Place Value is Where It All Starts
Almost every textbook I've seen includes place value in the first few chapters. This is purposely placed at the beginning to root our students in the patterns and organization of our number system. Students will use their understanding of place value as they add, subtract, multiply or divide.
Starting at the end of Grade 1, students begin to understand the concepts of our base ten system. They begin to explore the concepts of renaming 10 of one place for 1 of another. These seemingly simple tasks help shape efficiency in operations.
Digging Deeper into Place Value
Are your students grasping these big ideas from their place value learning?
A digit in each place value has a specific value based on its location.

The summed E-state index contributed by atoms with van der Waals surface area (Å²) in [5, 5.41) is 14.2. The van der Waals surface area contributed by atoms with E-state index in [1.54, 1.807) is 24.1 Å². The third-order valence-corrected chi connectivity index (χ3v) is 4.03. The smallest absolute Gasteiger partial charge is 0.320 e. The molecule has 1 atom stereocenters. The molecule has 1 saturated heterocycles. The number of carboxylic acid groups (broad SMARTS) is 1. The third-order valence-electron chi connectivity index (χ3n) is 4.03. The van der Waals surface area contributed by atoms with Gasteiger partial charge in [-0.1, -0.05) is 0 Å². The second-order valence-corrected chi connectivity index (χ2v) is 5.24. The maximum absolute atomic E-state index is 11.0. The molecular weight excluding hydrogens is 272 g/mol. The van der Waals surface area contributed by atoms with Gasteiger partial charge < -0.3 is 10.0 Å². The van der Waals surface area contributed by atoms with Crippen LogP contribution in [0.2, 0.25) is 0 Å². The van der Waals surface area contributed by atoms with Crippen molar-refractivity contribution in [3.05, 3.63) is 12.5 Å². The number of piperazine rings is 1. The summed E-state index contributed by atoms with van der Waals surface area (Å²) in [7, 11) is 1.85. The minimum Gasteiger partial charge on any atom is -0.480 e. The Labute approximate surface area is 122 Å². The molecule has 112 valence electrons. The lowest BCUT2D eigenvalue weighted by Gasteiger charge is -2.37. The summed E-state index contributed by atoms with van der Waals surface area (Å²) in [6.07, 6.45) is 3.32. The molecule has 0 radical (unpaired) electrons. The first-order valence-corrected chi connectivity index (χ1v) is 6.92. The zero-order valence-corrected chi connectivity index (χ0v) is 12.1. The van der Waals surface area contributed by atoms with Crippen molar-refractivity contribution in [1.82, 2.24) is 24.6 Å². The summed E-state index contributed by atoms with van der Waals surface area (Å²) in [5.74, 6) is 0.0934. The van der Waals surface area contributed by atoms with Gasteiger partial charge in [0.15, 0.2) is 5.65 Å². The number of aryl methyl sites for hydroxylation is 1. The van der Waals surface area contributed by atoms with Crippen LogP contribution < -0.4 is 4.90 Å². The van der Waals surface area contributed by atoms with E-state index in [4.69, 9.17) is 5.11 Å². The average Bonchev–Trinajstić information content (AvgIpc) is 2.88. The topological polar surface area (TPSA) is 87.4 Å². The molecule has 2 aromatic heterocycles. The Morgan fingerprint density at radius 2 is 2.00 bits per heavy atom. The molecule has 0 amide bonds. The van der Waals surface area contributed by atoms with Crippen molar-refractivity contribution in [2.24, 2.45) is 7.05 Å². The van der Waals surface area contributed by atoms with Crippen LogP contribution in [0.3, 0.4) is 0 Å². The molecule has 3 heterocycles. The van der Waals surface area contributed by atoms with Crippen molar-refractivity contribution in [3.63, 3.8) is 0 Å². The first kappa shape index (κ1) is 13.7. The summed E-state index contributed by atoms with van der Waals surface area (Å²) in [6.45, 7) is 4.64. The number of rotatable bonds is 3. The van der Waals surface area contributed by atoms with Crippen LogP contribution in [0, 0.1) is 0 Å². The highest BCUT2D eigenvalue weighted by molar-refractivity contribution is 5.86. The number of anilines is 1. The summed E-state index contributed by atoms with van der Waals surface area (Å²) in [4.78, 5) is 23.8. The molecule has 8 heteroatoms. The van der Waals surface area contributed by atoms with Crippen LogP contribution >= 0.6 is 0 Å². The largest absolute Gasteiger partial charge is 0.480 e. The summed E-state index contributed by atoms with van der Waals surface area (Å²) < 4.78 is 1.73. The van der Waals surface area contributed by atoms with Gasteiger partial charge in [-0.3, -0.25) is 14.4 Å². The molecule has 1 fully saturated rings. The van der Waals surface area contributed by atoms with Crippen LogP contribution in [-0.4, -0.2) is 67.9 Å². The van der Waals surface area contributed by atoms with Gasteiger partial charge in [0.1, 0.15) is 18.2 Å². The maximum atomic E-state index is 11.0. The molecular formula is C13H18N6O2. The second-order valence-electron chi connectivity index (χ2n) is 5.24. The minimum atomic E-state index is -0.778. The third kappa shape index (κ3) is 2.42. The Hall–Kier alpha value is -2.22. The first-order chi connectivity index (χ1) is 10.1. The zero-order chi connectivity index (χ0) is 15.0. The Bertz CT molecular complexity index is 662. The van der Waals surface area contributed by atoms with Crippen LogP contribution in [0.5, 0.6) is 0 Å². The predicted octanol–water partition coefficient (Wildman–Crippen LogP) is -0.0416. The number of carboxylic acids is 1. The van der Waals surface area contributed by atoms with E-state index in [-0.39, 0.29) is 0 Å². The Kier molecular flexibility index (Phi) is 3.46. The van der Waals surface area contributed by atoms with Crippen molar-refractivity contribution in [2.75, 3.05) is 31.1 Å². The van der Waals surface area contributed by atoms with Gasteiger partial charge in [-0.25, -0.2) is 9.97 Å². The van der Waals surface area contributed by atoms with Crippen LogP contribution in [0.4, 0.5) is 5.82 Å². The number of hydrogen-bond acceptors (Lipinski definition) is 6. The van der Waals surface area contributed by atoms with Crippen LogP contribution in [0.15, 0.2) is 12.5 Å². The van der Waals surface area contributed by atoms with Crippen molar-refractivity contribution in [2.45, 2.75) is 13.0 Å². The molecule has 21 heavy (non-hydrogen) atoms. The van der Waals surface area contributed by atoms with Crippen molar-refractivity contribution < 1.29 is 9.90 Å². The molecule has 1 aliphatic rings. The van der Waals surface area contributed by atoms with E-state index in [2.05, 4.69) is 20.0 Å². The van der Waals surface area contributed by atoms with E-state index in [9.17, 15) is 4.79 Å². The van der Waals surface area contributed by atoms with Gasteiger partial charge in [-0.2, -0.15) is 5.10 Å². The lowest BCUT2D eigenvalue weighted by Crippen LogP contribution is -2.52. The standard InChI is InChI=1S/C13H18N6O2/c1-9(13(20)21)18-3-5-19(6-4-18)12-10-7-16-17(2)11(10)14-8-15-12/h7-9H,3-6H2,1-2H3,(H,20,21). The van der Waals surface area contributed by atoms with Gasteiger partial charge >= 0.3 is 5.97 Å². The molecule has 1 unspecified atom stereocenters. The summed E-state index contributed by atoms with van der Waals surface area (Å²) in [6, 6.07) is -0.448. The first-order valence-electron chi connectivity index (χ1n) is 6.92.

Only digits 0-9 can be placed in the place value chart EXCEPT when regrouping.
Numbers can be renamed for other numbers. 245 can be 2 hundreds, 4 tens, 5 ones or even 1 hundred, 14 tens and 5 ones and so many other ways. Choosing which version we need can help us with mental math.
Patterns exist in the place value chart. When multiplying by 10, 100, or 1000, numbers move to the left on the place value chart. When dividing by 10, 100, or 1000 numbers move to the right. Knowing these patterns can help us check whether the answer is reasonable.
Rounding is so much more than a bunch of rules. If I use counting skills to explore number lines, I can easily see the rounded number.
Learning about place value can be so much fun while tackling an essential topic. Encourage students to play hands-on games that can even be adapted for single players for social distancing by grabbing this free download by clicking below: